The $12 million facelift that's returned a New York 'rose' to its former glory

Updated 6th October 2016
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The $12 million facelift that's returned a New York 'rose' to its former glory
Written by Alba Prifti, CNN
The New York Public Library (NYPL) sees more than two and a half million people walk through the imposing doors of its Stephen A. Schwarzman central research center every year. Located on Fifth Avenue and 42nd street, one of the highlights of the magnificent building's early 20th century design is its historic Rose Main Reading Room.
However, since 2014 -- when one of the ceiling's plaster rosettes fell 52 feet to the floor -- the space, along with the adjacent Bill Blass Public Catalogue room, has been closed for repairs and renovation.
The newly-restored reading room will reopen to visitors this week, along with a photo exhibition of 70 images that document the library's history.
CNN Style spoke with Bill Kelly, Director of Research Libraries at the NYPL about the spectacular $12 million-dollar renovation.
CNN: What prompted the renovation of the room and why did the NYPL feel it was important?
Kelly: One of the plaster rosettes fell from the ceiling, fortunately in the middle of the night because it was falling from a height of 52 feet (almost 16 meters) and someone could have been killed. So it was not an option.
We had to do it and we had to do it the right way. Not simply for the security of our patrons and our staff, but this is one of the greatest buildings certainly in New York City, and I would argue in the country.
We feel that we are stewards of this space and it's our responsibility to take good care of it and to hand it off to the subsequent generations in as good of a shape as we received it and hopefully better.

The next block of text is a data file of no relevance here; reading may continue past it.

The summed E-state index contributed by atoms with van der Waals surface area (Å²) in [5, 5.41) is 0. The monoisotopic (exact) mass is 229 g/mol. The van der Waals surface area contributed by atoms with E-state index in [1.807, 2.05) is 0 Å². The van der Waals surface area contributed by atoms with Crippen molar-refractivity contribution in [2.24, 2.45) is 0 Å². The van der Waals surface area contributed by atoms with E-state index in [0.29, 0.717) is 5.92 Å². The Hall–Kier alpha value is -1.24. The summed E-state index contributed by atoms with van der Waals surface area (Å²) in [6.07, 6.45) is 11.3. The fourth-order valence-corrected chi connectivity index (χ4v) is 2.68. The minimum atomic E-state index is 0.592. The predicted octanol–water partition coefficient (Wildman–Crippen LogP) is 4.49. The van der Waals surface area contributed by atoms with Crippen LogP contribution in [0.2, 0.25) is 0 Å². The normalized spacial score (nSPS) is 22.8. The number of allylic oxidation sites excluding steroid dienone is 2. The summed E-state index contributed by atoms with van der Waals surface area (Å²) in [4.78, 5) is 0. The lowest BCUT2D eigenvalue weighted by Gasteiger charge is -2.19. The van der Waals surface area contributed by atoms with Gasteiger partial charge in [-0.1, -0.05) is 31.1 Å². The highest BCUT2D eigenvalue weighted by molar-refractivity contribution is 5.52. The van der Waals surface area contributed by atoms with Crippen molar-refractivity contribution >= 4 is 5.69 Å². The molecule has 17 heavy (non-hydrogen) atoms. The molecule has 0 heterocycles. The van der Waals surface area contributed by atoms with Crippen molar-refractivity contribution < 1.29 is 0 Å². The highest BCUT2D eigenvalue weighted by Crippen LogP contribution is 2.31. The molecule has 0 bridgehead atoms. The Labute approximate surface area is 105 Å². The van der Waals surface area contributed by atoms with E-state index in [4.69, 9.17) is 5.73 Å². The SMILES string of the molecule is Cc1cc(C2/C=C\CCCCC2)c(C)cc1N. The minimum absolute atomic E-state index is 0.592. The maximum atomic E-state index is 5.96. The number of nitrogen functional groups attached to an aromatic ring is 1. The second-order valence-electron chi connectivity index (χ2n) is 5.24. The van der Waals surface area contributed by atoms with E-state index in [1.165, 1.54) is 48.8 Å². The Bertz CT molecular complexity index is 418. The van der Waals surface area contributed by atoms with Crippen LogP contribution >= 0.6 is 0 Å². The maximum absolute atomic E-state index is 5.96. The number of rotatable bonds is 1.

CNN: What were the main challenges to restoring part of a building that was constructed in the 1900s?
Kelly: Let's start with the fact that the ceiling is 52 feet high. We had to build scaffolding that was 42 feet (13 meters) high so we could access it. That was a time consuming and expensive process.
We also needed to act responsibly in terms of the period pieces and be faithful to the architectural vision of Carrère and Hastings, who designed the building at the beginning of the 20th century.
That meant finding people who specialize in restoration, and recasting some materials. Fortunately, all of the ceiling is made of plaster.
CNN: Where were the books stored during the renovation?
Kelly: All of the books went to storage as a formality at our space under Bryant Park.
We were so delighted to watch them come back. It was lonely to be in that space without the books.
CNN: Which features were you most impressed by after you saw the renovated reading and catalogue rooms?
Kelly: There are lots of things and everyone has their favorites. The ceiling is spectacular. The mural on the ceiling has been restored. The extraordinary rosettes, the renaissance suggestions that are up there.
Kelly: But for me the great emblem is the windows. They are a soaring space that bring natural light to the room which has a functional capacity and, for many of us, a symbolic function.
The history of evolvement we make available to people is echoed in the windows and the light and space they create for us.
CNN: What is the role of the modern library, given how much information is consumed from digital devices?
Kelly: It's a hybrid role. We are called upon to provide access to information in digital ways, beyond what one can simply find in Wikipedia on a smartphone.
We are in the information business and while the modality for providing that information has changed, our role has not.
What has happened with the explosion of technology is that the world of the libraries has expanded and grown, I would say geometrically.